January 14, 2015 at 12:03 p.m.
“The Mother Road” is a 2,000-plus mile immersion in Americana which boasts a fan club all its own.
Route 66 is on the list of “1,000 places to see,” put out by The New York Times.
It is such an important part of the nation’s shared experience that in 1999 a bill was passed by Congress providing $10 million in matching grants for preservation, restoration and promotion efforts along this highway.
Rabel, who drove all of Route 66 in the fall of 2014, is already plotting a return trip. It’s still about 90 percent original, he said, but you have to watch where you are going to stay true to the purist layout. The remaining 10 percent or so of the original Rte 66 has been transitioned over onto interstate freeway stretches.
Rabel put 2,600 miles on the odometer, but that included the “Sante Fe Loop” used from 1926 to 1937 before the road was straightened, between Santa Rosa and Albuquerque.
It took Rabel and his friend Tom, in a 2013 Avalon passenger car, 12 days to cover Route 66.
Rabel expects next time it’ll be a longer trip. There’s so many points of interest and highlights that can be overlooked in the process of navigating one’s initial trip.
There are portions where the highway isn’t much bigger than a driveway width of tar. Some places aren’t well-marked at all, while other points of interest-- ranging from Abraham Lincoln’s gravesite to crossing the continental divide to the Santa Monica pier are impossible to miss.
There’s so many noteworthy points along the way it’s a challenge to see them all, Rabel continued. He and Tom made sure to stop at that infamous corner in Winslow Arizona, from the Eagles song. (No girls in flatbed Fords though.)
The timing wasn’t right for spending the night at Wigwam Motel in Holbrook; owned by the same family since the 1940s, but it was still cool to see.
“There are many, many old motels along the way that have been renovated and revived to accommodate the rebirth in Route 66 travel,” he continued. “Landmark restaurants provide great food at reasonable prices.” The people are great to talk with and enjoy telling about their establishments’ histories.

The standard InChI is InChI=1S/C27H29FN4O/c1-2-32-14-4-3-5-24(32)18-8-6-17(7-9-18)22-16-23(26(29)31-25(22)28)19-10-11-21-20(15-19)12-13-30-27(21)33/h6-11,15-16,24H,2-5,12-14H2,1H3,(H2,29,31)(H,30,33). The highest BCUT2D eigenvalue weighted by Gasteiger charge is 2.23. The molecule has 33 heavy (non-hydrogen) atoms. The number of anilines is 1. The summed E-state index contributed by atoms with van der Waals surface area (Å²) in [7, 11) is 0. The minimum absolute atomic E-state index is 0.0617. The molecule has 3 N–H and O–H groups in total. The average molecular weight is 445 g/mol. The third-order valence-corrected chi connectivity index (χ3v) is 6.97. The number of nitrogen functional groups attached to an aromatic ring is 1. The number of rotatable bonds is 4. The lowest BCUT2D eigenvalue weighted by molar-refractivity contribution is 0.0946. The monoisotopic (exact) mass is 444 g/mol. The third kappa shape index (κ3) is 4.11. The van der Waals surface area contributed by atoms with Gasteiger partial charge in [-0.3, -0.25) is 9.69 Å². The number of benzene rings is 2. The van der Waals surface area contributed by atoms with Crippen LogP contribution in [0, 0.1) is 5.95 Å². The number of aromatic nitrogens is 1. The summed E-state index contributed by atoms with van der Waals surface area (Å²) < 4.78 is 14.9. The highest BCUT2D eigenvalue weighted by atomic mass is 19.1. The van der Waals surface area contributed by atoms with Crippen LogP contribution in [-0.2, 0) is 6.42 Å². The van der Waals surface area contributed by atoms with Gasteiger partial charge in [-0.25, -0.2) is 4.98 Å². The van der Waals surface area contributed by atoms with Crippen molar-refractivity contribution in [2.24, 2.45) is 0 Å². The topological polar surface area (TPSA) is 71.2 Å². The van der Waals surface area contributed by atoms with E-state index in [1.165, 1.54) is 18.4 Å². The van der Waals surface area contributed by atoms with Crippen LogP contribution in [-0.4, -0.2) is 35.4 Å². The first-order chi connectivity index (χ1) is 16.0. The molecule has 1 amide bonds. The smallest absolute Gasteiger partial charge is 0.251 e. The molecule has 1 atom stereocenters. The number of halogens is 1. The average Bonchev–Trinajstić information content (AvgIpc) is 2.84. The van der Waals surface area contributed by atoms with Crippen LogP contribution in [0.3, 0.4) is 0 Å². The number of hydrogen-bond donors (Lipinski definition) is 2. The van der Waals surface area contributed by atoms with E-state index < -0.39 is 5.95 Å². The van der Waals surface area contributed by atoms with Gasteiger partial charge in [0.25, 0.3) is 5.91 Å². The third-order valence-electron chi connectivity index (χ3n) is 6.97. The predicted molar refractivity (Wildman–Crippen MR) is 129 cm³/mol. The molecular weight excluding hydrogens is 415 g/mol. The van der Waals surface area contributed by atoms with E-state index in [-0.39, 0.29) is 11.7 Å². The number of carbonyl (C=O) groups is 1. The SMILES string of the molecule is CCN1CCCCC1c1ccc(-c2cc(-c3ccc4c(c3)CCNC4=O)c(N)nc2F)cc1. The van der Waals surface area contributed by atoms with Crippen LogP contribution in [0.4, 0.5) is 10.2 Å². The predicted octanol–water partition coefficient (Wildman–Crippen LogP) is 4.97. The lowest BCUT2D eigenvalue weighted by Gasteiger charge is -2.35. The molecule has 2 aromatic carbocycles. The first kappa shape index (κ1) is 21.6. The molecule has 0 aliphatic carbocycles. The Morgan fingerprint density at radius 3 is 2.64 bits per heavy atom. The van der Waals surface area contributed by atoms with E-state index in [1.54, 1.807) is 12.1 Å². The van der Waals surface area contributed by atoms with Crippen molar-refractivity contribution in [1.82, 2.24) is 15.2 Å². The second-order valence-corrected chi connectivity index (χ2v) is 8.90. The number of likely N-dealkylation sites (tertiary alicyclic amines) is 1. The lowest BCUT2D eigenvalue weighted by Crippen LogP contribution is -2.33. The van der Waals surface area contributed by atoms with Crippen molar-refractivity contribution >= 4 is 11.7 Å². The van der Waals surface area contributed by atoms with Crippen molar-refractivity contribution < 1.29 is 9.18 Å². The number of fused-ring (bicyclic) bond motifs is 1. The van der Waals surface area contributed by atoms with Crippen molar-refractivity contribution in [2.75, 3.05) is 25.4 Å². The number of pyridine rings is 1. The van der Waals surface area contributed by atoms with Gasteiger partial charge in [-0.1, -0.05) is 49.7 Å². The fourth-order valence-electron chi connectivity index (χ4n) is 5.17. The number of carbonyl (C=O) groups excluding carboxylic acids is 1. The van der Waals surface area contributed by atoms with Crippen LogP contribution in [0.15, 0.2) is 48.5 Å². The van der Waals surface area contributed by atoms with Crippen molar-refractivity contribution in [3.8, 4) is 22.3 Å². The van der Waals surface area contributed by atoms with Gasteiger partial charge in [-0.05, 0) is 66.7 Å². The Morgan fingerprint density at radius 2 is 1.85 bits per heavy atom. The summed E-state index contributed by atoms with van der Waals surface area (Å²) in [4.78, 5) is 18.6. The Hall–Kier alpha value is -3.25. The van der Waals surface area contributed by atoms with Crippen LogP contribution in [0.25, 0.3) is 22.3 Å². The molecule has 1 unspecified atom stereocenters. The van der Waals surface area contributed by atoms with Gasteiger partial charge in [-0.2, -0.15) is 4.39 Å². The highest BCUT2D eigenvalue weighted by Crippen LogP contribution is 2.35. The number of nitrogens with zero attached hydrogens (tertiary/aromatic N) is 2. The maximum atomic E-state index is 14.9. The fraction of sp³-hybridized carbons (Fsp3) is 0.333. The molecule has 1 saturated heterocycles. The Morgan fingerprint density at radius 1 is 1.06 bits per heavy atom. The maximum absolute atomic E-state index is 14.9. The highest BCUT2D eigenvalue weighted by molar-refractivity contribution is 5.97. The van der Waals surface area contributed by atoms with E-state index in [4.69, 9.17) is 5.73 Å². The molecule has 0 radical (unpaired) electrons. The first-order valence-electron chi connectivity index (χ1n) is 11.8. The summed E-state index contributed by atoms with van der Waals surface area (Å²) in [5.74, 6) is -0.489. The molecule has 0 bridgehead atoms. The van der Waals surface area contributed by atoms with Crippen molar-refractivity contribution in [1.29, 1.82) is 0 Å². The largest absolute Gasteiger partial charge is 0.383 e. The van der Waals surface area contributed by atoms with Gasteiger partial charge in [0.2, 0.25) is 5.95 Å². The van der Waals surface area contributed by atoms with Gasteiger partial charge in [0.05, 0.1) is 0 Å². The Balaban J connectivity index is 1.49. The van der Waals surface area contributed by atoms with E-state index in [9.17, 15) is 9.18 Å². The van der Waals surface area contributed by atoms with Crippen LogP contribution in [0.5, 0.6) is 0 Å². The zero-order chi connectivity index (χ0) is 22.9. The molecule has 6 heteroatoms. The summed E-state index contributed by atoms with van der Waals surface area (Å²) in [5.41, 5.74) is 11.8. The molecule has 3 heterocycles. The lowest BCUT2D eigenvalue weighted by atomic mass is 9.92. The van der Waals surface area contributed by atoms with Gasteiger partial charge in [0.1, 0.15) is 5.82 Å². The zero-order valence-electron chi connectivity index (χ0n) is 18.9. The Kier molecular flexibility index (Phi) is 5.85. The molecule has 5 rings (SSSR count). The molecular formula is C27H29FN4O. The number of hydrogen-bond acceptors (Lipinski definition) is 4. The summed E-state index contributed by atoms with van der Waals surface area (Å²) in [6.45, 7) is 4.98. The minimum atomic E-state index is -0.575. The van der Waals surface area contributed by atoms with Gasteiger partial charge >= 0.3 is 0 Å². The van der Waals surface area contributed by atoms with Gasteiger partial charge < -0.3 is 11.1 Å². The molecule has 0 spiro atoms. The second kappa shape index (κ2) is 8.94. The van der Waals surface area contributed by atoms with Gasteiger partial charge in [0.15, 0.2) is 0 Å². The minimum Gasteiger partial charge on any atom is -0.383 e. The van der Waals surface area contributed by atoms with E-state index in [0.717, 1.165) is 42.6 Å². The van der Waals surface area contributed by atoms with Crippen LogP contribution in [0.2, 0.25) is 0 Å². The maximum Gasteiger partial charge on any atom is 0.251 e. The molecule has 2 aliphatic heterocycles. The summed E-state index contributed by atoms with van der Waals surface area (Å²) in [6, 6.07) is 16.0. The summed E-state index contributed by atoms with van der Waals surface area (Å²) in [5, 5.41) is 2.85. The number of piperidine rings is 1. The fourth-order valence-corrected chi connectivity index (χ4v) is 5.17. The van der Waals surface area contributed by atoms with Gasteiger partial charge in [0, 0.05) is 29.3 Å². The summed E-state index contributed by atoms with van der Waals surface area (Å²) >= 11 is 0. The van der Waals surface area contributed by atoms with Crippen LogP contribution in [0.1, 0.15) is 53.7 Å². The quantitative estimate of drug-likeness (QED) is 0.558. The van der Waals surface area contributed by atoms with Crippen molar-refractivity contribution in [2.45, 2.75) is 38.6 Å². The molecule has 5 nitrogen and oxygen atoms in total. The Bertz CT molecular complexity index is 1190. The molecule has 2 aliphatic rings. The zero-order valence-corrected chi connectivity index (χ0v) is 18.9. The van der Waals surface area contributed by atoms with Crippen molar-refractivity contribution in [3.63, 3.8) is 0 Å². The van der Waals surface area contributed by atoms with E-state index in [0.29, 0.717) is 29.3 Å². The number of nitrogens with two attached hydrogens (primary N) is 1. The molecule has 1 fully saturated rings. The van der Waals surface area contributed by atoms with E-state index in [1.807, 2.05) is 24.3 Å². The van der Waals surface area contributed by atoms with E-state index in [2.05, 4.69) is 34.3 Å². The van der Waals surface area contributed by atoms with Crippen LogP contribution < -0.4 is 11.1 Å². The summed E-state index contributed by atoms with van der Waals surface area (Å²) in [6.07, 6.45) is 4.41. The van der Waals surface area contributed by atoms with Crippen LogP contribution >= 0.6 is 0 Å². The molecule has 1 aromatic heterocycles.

Although the official Route 66 ends at Williams, Arizona-- to be picked up further west-- it would have been a travesty to be minutes from the entrance to Grand Canyon National Park, and not see it; so Rabel and his companion detoured a bit and viewed the canyon.
Back on Rte 66 they eventually crossed the Colorado River (avoiding those loose burros wandering Oatman city streets.) Rabel said they tossed some food to the “aimless” animals.
Back at the start of the highway, in the central portion of the United States, Rabel said, “There’s a lot of history along this route...we passed by homes of Mickey Mantle, Will Rogers, Gene Autry...and some of the best museums can be found in Clinton and Elk City along this part of the route.”
The “Chain of Rock bridge” over the Mississippi is calling Rabel back to inspect it more closely-- as a wonder of early bridge structural engineering it is now mostly open only for foot and bike traffic.
The route’s unofficial “guru” Jerry McClanahan has a museum in Chandler and his route guidebooks are also very helpful in identifying not-to-miss spots, Rabel added.
There is also a National Historic Route 66 Federation, offering “kits” available on the internet with maps and valuable contact information. Whether you are doing Route 66 by car, truck, motorcycle or hauling an RV, there’s a kit for you.
One result of constructing the I-40 freeway in Texas was to turn some places in the panhandle, that had been fixtures along #66, into ghost towns.
Rabel said he and Tom stopped in Amarillo, Texas where the Big Texan Steak Ranch will feed you a 72 ounce steak for free-- if you finish in less than 54 minutes. (Otherwise it’s $1 per ounce should you fail.)
Rabel had soup and salad.
The “halfway” point from Chicago to the Pacific Ocean is in Adrian Texas. Then you hit New Mexico, then Arizona, and finally California.
Rabel said arriving in Pasadena he and Tom took in a memorable UCLA and Utah football game.
One final stop had their photo being taken at the Will Rogers Highway Plaque, designating the official Rte 66 end point, at the intersection of Santa Monica Blvd and Ocean Ave.
“It was one of the coolest things I have ever done,” Rabel commented. “It was on my bucket list and I’m looking forward to a follow-up trip, scheduled in conjunction with the Great Race (runs from St. Louis to Santa Monica in June).”
The return trip was more perfunctory and predictable, taking Rabel back home through Las Vegas and Denver, etc. on the freeway.